The Dream Catcher

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The Dream Catcher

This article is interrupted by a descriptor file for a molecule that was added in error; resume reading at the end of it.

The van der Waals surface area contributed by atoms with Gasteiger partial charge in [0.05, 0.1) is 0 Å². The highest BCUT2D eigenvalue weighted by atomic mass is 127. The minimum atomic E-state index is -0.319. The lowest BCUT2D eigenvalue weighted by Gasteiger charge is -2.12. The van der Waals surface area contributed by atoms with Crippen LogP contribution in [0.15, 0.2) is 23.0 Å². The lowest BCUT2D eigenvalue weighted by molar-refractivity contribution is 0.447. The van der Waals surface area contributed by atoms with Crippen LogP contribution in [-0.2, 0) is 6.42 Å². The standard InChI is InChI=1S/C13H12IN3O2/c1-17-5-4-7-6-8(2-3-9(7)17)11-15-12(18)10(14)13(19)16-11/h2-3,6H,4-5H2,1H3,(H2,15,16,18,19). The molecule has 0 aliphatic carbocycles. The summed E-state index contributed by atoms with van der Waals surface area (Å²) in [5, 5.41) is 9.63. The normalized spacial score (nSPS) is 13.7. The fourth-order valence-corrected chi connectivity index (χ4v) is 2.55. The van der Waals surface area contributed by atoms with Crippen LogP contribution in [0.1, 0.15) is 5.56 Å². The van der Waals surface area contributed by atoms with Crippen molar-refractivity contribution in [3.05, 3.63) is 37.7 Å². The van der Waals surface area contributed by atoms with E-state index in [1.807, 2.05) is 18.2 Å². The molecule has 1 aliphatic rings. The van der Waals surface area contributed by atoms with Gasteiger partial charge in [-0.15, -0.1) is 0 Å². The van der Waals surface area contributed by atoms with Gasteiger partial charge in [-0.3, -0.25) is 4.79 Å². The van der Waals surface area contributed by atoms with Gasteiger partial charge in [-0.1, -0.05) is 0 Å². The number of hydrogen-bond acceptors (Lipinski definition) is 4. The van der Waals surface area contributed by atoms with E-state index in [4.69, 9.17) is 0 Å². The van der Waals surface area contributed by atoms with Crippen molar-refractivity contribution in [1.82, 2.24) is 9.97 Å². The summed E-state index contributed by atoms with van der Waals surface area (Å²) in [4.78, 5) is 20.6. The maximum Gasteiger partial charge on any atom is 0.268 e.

Paradoxically, road movies may be the easiest films to make, but they're also the hardest to pull off, because the freedom of working outside the rigid confines of plot and structure can lead to an air of listlessness and ennui. As it traipses cross-country through littered streets, empty freights, and wide-open expanses of highway, Ed Radtke's The Dream Catcher stumbles across truth and cliché in equal measure, alternating scenes of rote melodrama with disarming emotion and lyricism. The best moments are unscripted and seemingly intuitive, like when the camera catches a particularly striking patch of landscape, or when the actors are so unguarded that they don't seem to be acting at all. Beginning with the simple, skeletal premise of two teenage runaways looking for family, Radtke adds a number of encounters with colorful roadsters from all walks of life. But the central relationship is the only one that really resonates. Though markedly different in age and temperament, the ragged heroes are bonded by a shared limbo in which they're escaping their former life as much as they're halfheartedly pursuing a new one. The older of the two, a sullen loner played by Maurice Compte, has left behind a pregnant girlfriend in Philadelphia, ostensibly to get money from his elderly uncle in Indiana and reunite with his ex-con father in Oklahoma City. At a rest-stop bathroom, he meets Paddy Connor, a sweet-natured, hyperactive 15-year-old who escaped juvenile detention to seek out his mother in Reno. Compte resists the kid at every juncture, but Connor's dogged, ingratiating charm keeps tugging at his defenses, and their fates become hitched as they zigzag toward the West. Along the way, they run across Bible-thumpers, a pot-smoking Marine, a belligerent carnival worker, an Indian priest, and an assortment of other quirky characters, none of whom make much of an impression. Whenever Radtke breaks away from the complex, unsteady dynamic between his boyish runaways, The Dream Catcher loses momentum, distracting from their relationship rather than deepening it. Yet despite such unwelcome intrusions—symbolic cutaways to caged birds being the most egregious—Radtke shows remarkable sensitivity in handling his lead actors (Connor, especially, is wonderful) and a keen eye for the rough-hewn beauty of Middle America. The Dream Catcher makes a good argument for a purer, more instinctive road movie, in which the highway leads and the script is tossed out the window.